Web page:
“Little Red Riding Hood” has been subject to many revisions over time, reflecting both changes in target audience and social and cultural constructs of its era. The early variations of the story differ from later versions of in a number of ways, including with respect to morality, sexuality, violence, and gender.

The numerous versions of “Little Red Riding Hood” have undergone many modifications in their moral message. All are consistent with the obvious theme “don’t talk to strangers," but simultaneously address differing issues consistent with the ideals of their era. The stories have also varied in their degree of ambiguity in delivering this moral. Unlike Perrault’s version which is delivered with an addition of text at the end of the story entitled “Moral,” leaving little uncertainty of his intended meaning, other tales do not employ such measures (Zipes 744). Perrault’s “Little Red Riding Hood” warns girls of the danger of conversing with inappropriate suitors, who may mislead such young maidens into partaking in improper acts of sexuality. The preceding tale “The Story of Grandmother,” has a less explicit message, but may have served as a warning tale to children to be weary of predation from males or bzous. The Grimms adapt their tale to a new audience and a new moral. They emphasize the importance of listening and being obedient to one’s parents. The Grimms’ Little Red Riding Hood promises to “do everything right” to her mother but fails to head the advice by wandering off the path and subsequently winds up trapped in the belly of a beast. At the end of the story, upon being saved, Little Red Riding Hood declares “Never again will I leave the path and run off into the wood when my mother tells me not to” (11). While Perrault’s moral was eventually eliminated from the tale, its message remains today in our reference to men who chase women as “wolves” (Orenstein). In general, as the story gained popularity, it became more socialized and questions of morality more refined.

“Little Red Riding Hood” is morphed into a more and more G-rated tale, with themes of sexuality progressively less emphasized. “The Story of Grandmother” explores sexuality in an uninhibited manner, with the wolf openly instructing the girl to throw all her clothes into the fire as she “[won’t] need [them] any more” and inviting her to jump into bed with him once she undresses. Perrault does not include this "strip tease" in his version, but rather includes sexuality in a more implicit manner. The heroine’s red cap is symbolic of sexuality and the wolf’s literal consummation of Little Red Riding Hood has been considered a parallel to the girl’s sexual consumption by a male. The Grimms keep the red cap but provide even less of an erotic tone, the moral appearing to be focused more on obedience to parents than to Perrault’s sexual warnings. This trend reflects the limitations placed on modern “kid lit” authors who endure mass amounts of criticism when writing works which allude to sexuality or other such elements deemed inappropriate for children.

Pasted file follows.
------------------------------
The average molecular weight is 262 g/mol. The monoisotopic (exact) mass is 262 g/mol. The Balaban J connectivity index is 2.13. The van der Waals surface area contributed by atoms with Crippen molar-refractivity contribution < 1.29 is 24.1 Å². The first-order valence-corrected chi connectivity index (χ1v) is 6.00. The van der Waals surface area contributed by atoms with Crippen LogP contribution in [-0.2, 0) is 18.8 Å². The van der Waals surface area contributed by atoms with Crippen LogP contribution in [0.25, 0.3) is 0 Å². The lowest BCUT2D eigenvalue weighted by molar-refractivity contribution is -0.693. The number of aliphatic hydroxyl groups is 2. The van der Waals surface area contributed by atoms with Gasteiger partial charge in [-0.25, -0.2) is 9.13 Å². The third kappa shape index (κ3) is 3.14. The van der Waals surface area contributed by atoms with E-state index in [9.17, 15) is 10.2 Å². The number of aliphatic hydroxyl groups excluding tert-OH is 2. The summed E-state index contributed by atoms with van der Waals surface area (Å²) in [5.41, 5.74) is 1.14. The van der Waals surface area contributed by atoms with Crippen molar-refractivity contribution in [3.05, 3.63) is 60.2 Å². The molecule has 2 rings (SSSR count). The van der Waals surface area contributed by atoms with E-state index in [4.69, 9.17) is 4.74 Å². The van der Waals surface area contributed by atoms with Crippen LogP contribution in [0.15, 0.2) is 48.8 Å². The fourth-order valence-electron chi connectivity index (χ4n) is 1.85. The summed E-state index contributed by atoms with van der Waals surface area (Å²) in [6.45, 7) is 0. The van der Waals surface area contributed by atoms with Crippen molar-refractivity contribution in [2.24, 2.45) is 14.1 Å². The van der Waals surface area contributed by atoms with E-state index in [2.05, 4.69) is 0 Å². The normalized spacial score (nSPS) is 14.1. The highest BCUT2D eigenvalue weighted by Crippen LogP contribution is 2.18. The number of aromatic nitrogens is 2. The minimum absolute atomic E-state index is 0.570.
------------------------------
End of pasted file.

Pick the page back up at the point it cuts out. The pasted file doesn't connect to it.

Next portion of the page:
While subsequent versions appear more subdued with the removal of Little Red Riding Hood’s unknown cannibalism in “The Story of Grandmother,” violence directed toward the wolf increases. In “The Story of Grandmother” the child merely tricks the wolf and escapes with no harm to either party. In Perrault’s “Little Red Riding Hood” the girl is gobbled up, leaving no chance of retaliation. The Grimms however describe Little Red Cap as filling the wolf’s belly with heavy stones so “his legs wouldn’t carry him and he fell dead.” In the story’s sequel, the wolf is enticed into a trough of sausage water and drowns. Further, the “Chinese Red Riding Hoods” three heroine sisters haul the wolf thirty feet into the air before dropping him to plummet to the ground where he “let out his last howl.” The Italian version has the wolf cornered and killed by pitchforks and shovels before being slit open. The progressively more violent revisions are consistent with a society which is becoming more and more desensitized and tolerant to hearing and seeing violence in the media (Kirsh 7).

The character of Little Red Riding Hood has become consistently less intelligent and self-sufficient as the story is rewritten. In “The Story of Grandmother," Little Red Riding Hood saves herself from the bzou by tying the leash he puts on her to a tree and running away. Perrault’s revision denies the girl of such cleverness, depicting the “poor girl” as “not knowing that it was dangerous to stop and listen to a wolf.” Instead, her beauty is emphasized and Little Red Riding Hood ends up eaten by the wolf with no escape. While the Grimm Brothers do save the girl from eternal peril, a male is required to cut her free from the beast’s belly. This gender imbalance has attracted the attention of feminist critics who have written responses to the tales’ implication that females are inadequate to males. In the 1970’s, feminists such as Simone de Beauvoir, Andrea Dworkin and Susan Brownmiller claimed that classic fairytales from Perrault and the Grimms showcase “passive, helpless, beauty-queen femininity” and make little girls wish to become “glamorous victims” (Orenstein).